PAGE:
California legislation proposed Monday would eliminate a personal belief exemption in school-based COVID-19 vaccination requirements.
Sen. Richard Pan introduced the Keep Schools Open and Safe Act during a news conference at a Los Angeles school.
Pan, a pediatrician, said the law is needed to ensure that children are educated.
“Families across the state and country have faced disruption, anxiety and trauma from this pandemic for now almost two years. Confidence and certainty are things we all long for,” said Pan, a Democrat who represents a Sacramento-area district.
The legislation would build on a 2015 law that eliminated the personal belief exemption for all other childhood vaccinations required for schoolchildren.
Democratic Gov. Gavin Newsom in October announced the nation’s first coronavirus vaccine mandate for schoolchildren. But it likely won’t take effect until later this year and allows exemptions for medical reasons and personal beliefs.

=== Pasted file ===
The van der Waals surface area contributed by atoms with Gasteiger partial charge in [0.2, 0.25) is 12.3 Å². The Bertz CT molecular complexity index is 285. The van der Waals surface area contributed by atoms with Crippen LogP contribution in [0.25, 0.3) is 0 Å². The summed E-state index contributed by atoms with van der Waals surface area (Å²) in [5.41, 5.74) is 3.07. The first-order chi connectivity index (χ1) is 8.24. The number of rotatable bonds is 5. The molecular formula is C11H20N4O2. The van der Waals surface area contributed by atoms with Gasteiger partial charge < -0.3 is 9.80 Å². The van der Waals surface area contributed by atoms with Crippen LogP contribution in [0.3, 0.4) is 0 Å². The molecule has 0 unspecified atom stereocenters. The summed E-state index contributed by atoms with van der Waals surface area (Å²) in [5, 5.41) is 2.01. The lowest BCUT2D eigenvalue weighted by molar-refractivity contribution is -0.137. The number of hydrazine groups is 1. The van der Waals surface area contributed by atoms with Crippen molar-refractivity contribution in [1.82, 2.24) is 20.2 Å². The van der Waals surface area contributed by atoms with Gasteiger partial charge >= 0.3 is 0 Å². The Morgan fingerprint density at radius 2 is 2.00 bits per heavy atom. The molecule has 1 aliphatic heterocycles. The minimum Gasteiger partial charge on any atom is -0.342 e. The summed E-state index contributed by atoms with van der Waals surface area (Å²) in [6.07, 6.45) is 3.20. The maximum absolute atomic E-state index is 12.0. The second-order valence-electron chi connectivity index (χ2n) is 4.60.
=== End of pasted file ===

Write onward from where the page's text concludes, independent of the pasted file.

According to Pan, only the Legislature may remove the personal belief exemption.
Assemblyman James Gallagher immediately announced he will oppose Pan’s bill.
“The government doesn’t want your family to have a choice. Government is in control. Either get vaccinated or get kicked out of school,” the Yuba City Republican said in a statement.
Pan’s proposal follows legislation proposed Friday that would allow California children age 12 and up to be vaccinated without their parents’ consent.
California minors ages 12 to 17 cannot be vaccinated without permission from their parents or guardians, unless the vaccine is specifically to prevent a sexually transmitted disease.
Pan was joined in his announcement by officials of the big Los Angeles and San Diego school districts and the president of the California Medical Association.
“Vaccinations are an integral part of keeping our school communities safe and our commitment to health and safety remains a top priority,” said Megan K. Reilly, interim superintendent of the Los Angeles Unified School District.